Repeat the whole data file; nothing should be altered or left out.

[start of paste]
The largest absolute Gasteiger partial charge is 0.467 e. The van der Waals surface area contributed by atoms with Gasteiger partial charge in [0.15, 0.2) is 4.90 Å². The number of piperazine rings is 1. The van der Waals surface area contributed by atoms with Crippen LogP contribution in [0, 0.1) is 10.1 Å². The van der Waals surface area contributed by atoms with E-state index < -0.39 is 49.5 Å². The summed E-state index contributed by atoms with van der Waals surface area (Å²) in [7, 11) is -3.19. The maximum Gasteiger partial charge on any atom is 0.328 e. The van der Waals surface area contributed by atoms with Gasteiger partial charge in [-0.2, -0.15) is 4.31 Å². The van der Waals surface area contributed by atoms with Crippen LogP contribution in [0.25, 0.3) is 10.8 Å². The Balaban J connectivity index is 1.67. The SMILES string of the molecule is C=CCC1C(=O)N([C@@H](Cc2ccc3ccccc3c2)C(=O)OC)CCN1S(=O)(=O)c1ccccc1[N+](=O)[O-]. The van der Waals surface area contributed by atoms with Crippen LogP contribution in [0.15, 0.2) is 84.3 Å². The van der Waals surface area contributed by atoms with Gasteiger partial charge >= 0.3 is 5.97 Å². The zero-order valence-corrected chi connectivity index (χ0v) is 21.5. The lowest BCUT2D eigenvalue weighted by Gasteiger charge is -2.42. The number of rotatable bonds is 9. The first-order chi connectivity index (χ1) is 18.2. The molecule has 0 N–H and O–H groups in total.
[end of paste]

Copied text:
The largest absolute Gasteiger partial charge is 0.467 e. The van der Waals surface area contributed by atoms with Gasteiger partial charge in [0.15, 0.2) is 4.90 Å². The number of piperazine rings is 1. The van der Waals surface area contributed by atoms with Crippen LogP contribution in [0, 0.1) is 10.1 Å². The van der Waals surface area contributed by atoms with E-state index < -0.39 is 49.5 Å². The summed E-state index contributed by atoms with van der Waals surface area (Å²) in [7, 11) is -3.19. The maximum Gasteiger partial charge on any atom is 0.328 e. The van der Waals surface area contributed by atoms with Gasteiger partial charge in [-0.2, -0.15) is 4.31 Å². The van der Waals surface area contributed by atoms with Crippen LogP contribution in [0.25, 0.3) is 10.8 Å². The Balaban J connectivity index is 1.67. The SMILES string of the molecule is C=CCC1C(=O)N([C@@H](Cc2ccc3ccccc3c2)C(=O)OC)CCN1S(=O)(=O)c1ccccc1[N+](=O)[O-]. The van der Waals surface area contributed by atoms with Crippen LogP contribution in [0.15, 0.2) is 84.3 Å². The van der Waals surface area contributed by atoms with Gasteiger partial charge >= 0.3 is 5.97 Å². The zero-order valence-corrected chi connectivity index (χ0v) is 21.5. The lowest BCUT2D eigenvalue weighted by Gasteiger charge is -2.42. The number of rotatable bonds is 9. The first-order chi connectivity index (χ1) is 18.2. The molecule has 0 N–H and O–H groups in total.